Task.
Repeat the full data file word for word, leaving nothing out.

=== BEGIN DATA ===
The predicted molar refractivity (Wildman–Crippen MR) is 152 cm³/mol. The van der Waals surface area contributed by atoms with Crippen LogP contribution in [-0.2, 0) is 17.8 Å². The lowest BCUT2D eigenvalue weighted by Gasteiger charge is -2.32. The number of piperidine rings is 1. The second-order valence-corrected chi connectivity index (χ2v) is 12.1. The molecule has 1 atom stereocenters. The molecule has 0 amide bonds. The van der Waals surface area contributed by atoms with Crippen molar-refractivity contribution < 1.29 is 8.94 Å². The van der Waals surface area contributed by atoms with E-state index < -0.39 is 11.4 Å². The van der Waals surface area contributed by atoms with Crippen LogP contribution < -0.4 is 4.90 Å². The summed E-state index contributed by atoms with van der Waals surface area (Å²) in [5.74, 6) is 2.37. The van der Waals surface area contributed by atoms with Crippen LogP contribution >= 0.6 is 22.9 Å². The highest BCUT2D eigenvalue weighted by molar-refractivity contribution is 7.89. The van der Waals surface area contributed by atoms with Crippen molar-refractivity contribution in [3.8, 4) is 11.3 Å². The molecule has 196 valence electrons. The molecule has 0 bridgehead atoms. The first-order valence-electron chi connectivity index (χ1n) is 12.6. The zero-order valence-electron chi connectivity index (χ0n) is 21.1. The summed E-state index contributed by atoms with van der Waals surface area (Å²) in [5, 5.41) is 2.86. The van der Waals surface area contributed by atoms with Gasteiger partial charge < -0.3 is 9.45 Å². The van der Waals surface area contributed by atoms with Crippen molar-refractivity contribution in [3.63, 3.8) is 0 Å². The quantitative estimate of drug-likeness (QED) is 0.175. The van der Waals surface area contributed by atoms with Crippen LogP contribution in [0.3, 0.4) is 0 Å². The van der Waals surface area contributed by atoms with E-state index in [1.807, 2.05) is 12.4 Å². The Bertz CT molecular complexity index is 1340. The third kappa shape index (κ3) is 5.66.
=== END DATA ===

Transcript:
The predicted molar refractivity (Wildman–Crippen MR) is 152 cm³/mol. The van der Waals surface area contributed by atoms with Crippen LogP contribution in [-0.2, 0) is 17.8 Å². The lowest BCUT2D eigenvalue weighted by Gasteiger charge is -2.32. The number of piperidine rings is 1. The second-order valence-corrected chi connectivity index (χ2v) is 12.1. The molecule has 1 atom stereocenters. The molecule has 0 amide bonds. The van der Waals surface area contributed by atoms with Crippen molar-refractivity contribution < 1.29 is 8.94 Å². The van der Waals surface area contributed by atoms with E-state index < -0.39 is 11.4 Å². The van der Waals surface area contributed by atoms with Crippen LogP contribution < -0.4 is 4.90 Å². The summed E-state index contributed by atoms with van der Waals surface area (Å²) in [5.74, 6) is 2.37. The van der Waals surface area contributed by atoms with Crippen LogP contribution >= 0.6 is 22.9 Å². The highest BCUT2D eigenvalue weighted by molar-refractivity contribution is 7.89. The van der Waals surface area contributed by atoms with Crippen molar-refractivity contribution in [3.8, 4) is 11.3 Å². The molecule has 196 valence electrons. The molecule has 0 bridgehead atoms. The first-order valence-electron chi connectivity index (χ1n) is 12.6. The zero-order valence-electron chi connectivity index (χ0n) is 21.1. The summed E-state index contributed by atoms with van der Waals surface area (Å²) in [5, 5.41) is 2.86. The van der Waals surface area contributed by atoms with Gasteiger partial charge < -0.3 is 9.45 Å². The van der Waals surface area contributed by atoms with Crippen molar-refractivity contribution in [3.63, 3.8) is 0 Å². The quantitative estimate of drug-likeness (QED) is 0.175. The van der Waals surface area contributed by atoms with Crippen LogP contribution in [0.3, 0.4) is 0 Å². The van der Waals surface area contributed by atoms with E-state index in [1.807, 2.05) is 12.4 Å². The Bertz CT molecular complexity index is 1340. The third kappa shape index (κ3) is 5.66.